The rod 2028 includes at its proximal end a flange 2028b, which may simply be a "J-hook" bend in the rod 2028, which is captured by a knob 2040, which is externally and rotatably positioned on the handle apparatus 2036. This knob 2040 may comprise two clamshell halves, each of which may include a shelf 2040a on which the flange 2028b rides. Each side of the clam shell-type knob 2040 preferably includes one or more capturing flanges 2040b which trap the J-hook 2028b and allow the rod 2028 to be rotated when torque is applied to the external knob 2040. The shelf 2040a and capture flanges 2040b also allow the rod 2028 and J-hook 2028b to slide back and forth in response to a staple driving cycle, while retaining the J-hook 2028b within the space defined by the shelf 2040a and capture flanges 2040b.

The knob 2040 also preferably includes detents 2040c which allow the knob 2040 to provide incremental rotation to the staple cartridge 2001, in a manner substantially the same as previously described.

Accordingly, when the knob 2040 is rotated, the rod 2028 rotates in the same direction as does the flexible member 2029, which in turn rotates the staple former 2004, which in turn rotates the cartridge retainer 2010 and the staple cartridge 2001. The staple cartridge retainer 2010 is rotatably connected to a forward clevis 2011 of a clevis assembly 2011/2012 via channeled clam shell members 2009 which are captured by a sleeve 2000. These clam shell members 2009 rotate about an annular flange 2011a of the forward clevis 2011. The clevis member 2011/2012 does not, however, rotate upon rotation of the rod 2028.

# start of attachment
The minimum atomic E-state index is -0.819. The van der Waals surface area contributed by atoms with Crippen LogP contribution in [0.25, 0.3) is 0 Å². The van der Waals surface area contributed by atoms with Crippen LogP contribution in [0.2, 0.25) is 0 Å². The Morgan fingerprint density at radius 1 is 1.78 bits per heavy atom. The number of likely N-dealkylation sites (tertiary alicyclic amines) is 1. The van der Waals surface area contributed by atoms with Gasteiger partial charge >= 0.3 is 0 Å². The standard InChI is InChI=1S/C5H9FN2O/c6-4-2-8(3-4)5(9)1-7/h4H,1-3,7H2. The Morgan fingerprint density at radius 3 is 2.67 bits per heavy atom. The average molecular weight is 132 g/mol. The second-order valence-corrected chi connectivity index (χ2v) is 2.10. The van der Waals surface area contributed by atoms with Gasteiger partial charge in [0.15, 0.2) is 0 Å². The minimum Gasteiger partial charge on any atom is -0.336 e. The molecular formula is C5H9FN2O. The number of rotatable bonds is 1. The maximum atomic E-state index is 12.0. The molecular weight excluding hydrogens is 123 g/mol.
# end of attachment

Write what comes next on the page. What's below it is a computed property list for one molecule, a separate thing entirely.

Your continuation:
The flexible member 2029 is flexible enough to allow the staple cartridge 2001 to be articulated, via the clevis 2011/2012, about an axis of articulation, A2, yet stiff enough to allow the staple driver rod 2028 to drive the staple former 2004, at any angle of articulation. The flexible attachment member 2029 is also capable of transferring torque from, and initiated at, the external knob 2040 to the rotatable staple cartridge 2001. Preferably, the flexible member 2029 comprises flexible cable, including wire, rod, chain, flex shaft, and true multi-strand cable. This flexible cable my be fabricated of any suitable material, including by way of example, but not limitation, steel, nitinol, nylon, and fiberglass. The flexible cable 2029 is preferably secured within the rod 2028 at its distal end 2028c, for example, by adhering the cable 2029 within a blind hole in the rod 2028 as previously described. The embodiment of FIGS. 51 and 52 offers significant advantages over previously described embodiments, in the that it allows one component, the rod 2028 and associated components to function as both a torque transfer mechanism, i.e. for rotating the staple cartridge 2001, as well as a staple driver device.